And it’s not that it doesn’t want to anymore, it’s that now Apple says it can no longer do it — even if it wanted to.
Many, including privacy advocates, rejoiced at the news — but some police officers are not that happy. And although there are still other ways cops can get their hands on your iPhone data, authorities are still complaining.
“It’s definitely going to impact investigations, there’s no doubt about that,” Dennis Dragos, a former New York Police Department detective who worked for 11 years in the computer crimes squad, told Mashable.
“Detectives are trained to follow down every single lead, follow every possible trail until you get to the resolution of your investigation,” he continued.
“This is now a dead end. You’re closing a door that was available before.”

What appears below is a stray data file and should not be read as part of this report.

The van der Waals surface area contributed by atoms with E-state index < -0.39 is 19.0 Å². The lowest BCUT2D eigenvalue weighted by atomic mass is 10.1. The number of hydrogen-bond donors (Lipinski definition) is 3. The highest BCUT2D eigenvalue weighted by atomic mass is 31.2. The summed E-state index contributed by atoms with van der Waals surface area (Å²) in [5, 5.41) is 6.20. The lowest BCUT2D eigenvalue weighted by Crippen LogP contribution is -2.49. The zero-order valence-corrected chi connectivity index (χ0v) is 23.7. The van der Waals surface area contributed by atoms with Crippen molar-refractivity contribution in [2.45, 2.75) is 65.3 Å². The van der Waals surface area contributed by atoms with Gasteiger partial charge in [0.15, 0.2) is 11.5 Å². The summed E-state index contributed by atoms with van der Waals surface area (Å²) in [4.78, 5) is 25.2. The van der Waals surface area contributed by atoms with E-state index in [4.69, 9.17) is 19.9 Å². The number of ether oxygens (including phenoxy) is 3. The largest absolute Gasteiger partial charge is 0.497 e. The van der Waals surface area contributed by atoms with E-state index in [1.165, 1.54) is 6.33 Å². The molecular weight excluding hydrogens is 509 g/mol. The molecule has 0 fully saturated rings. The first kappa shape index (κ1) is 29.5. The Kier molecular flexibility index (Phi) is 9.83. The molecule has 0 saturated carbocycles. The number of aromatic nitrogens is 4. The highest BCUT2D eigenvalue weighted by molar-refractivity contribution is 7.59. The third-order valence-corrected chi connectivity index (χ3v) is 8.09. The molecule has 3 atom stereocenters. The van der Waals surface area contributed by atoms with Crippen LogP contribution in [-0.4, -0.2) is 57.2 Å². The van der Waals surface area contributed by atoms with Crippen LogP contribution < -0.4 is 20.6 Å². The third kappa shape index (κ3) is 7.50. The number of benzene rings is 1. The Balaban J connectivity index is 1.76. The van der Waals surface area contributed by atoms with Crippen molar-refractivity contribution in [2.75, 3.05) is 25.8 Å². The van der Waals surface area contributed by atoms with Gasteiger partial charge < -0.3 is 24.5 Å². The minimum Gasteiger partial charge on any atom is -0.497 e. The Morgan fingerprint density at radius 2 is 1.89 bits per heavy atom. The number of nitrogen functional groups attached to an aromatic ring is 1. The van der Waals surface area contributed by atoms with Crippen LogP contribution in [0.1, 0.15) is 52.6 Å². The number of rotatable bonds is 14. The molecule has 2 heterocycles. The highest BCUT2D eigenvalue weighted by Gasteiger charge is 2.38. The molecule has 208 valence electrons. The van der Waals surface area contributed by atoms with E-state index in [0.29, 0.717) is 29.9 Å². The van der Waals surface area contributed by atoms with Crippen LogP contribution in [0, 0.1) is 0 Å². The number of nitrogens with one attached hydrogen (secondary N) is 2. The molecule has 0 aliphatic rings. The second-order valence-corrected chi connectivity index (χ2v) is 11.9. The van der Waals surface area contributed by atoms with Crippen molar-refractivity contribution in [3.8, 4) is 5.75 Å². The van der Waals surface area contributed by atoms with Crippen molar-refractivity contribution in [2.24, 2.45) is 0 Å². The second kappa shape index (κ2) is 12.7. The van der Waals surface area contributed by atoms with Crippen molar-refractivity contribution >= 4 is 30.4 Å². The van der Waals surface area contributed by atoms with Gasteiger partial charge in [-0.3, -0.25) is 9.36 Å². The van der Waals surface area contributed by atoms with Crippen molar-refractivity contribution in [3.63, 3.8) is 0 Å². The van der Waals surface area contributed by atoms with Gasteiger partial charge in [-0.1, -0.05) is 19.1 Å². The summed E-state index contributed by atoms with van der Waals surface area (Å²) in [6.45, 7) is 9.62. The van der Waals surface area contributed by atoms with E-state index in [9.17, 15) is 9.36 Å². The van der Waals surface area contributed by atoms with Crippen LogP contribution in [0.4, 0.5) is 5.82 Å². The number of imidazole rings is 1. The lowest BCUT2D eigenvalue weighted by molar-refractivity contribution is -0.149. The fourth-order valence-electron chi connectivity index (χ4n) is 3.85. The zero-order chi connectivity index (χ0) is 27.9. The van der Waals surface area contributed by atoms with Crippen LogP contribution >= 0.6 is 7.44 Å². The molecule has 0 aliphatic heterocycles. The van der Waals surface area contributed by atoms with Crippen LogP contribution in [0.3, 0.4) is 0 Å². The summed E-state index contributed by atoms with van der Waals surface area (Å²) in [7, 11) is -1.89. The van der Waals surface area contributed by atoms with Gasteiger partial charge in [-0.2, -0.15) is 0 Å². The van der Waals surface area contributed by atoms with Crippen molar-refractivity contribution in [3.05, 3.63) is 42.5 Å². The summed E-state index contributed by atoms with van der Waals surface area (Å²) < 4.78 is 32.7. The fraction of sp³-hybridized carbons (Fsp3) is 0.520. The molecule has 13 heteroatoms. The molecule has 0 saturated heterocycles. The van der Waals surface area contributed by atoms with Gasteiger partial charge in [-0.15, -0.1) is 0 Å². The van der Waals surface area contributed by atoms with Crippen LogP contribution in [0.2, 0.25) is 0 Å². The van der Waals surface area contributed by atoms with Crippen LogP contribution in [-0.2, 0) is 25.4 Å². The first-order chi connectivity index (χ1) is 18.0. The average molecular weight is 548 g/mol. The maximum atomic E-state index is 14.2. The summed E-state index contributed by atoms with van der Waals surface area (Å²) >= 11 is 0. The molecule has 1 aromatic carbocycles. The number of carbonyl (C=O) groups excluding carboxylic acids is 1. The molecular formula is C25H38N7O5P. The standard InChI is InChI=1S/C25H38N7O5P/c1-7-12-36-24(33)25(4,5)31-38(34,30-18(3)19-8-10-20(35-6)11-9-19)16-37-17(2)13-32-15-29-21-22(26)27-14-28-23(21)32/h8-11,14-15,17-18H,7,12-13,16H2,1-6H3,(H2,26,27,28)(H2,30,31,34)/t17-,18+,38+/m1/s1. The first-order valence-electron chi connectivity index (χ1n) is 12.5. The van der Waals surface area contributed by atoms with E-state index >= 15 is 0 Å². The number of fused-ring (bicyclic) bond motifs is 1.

Dragos is not the only one who thinks that way.
On Thursday, FBI Director James Comey himself said that he was “very concerned” about Apple’s decision.
John Escalante, the chief of detectives for Chicago’s police department, said that because of this change, “Apple will become the phone of choice for the paedophile.”
For some law enforcement officials, this could even become a matter of life and death. In a Washington Post op-ed, Ronald T. Hosko, the former assistant director at the FBI Criminal Investigative Division, complained that Apple’s new privacy stance, later followed by Android, will “protect many thousands of criminals who seek to do us great harm, physically or financially.”
“[Criminals’] phones contain contacts, texts, and geo-tagged data that can help police track down accomplices,” Hosko wrote. “These new rules will make it impossible for us to access that information. They will create needless delays that could cost victims their lives.”
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